ERCOT hearings continue in Austin

Friday, February 26, 2021
Ted Oberg covers day 2 of ERCOT hearings in Austin
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State leaders continue to probe what went wrong with the power grid during the Feb. winter storm and what can be done to keep it from happening again.

AUSTIN, Texas (KTRK) -- Hearings continued Friday in the Texas House and Senate committees on Texas' power grid and the actions of ERCOT and other utilities during the Feb. winter storm.

Lawmakers during day one of testimony called the February winter storm power outages "devastating," saying it was caused by "abominable action or inaction."

The meetings are being conducted with the goal of "Mak(ing) sure no one ever dies because our great state couldn't keep the power on."

BEFORE DAY 2 BEGAN: Ted Oberg talks about happened Thursday and what's to come

ERCOT HEARING DAY 1: Lawmakers call outages 'devastating'


6:30 P.M. Christi Craddick, chairwoman of the Texas Railroad Commission which regulates the oil and gas industry, said the power outages caused a "domino effect" but that natural gas operators were "not the problem."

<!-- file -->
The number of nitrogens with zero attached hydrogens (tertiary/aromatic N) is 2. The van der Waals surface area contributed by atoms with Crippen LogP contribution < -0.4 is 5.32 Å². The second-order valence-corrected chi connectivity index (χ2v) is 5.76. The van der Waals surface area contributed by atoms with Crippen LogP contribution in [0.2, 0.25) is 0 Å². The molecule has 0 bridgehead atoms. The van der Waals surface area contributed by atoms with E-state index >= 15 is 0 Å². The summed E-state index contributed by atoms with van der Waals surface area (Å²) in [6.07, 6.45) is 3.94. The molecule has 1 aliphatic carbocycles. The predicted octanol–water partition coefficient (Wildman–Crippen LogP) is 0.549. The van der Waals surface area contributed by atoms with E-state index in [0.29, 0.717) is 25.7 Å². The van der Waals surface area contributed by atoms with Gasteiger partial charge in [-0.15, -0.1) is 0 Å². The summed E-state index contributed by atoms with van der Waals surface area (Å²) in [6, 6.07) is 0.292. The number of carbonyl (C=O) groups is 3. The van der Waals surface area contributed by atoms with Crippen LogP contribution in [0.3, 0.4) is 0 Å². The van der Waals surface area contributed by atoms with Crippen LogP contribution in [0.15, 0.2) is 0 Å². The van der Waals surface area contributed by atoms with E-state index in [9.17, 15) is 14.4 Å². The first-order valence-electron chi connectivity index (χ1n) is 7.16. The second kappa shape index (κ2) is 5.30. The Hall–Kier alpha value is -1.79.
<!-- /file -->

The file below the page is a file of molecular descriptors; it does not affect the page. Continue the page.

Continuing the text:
"When you ask if we have enough gas in the state, the answer is yes, if we can keep the electricity on," Craddick said.

5:45 P.M. When asked if there's anything she would do differently, PUC Chairwoman DeAnn Walker says "absolutely."

"I have some concerns about some of the decisions made last week," Walker said. "I think that's part of what we have to review, is what happened, and make sure it never happens again. And it wasn't just in the operations, it was in the communication area and other areas."

4:49 P.M. Fourteen minutes later, after withering criticism from Sen. Brandon Creighton, R-Conroe, Walker told the senator she doesn't yet have any "specific suggestions" or recommendations to improve the electric system that failed last week.

4:35 P.M. Walker says an issue with a computer algorithm caused less electricity to be produced on Feb. 15, during the first day of the major blackouts.

"Are you telling me that on Monday morning, perhaps, we had generators that were producing less electricity than they were capable of producing?" Sen. Nathan Johnson asked Walker.

"The system was telling them to, so that was part of what was going on," Walker said, agreeing that less electricity was produced than could have been due to the system's algorithm.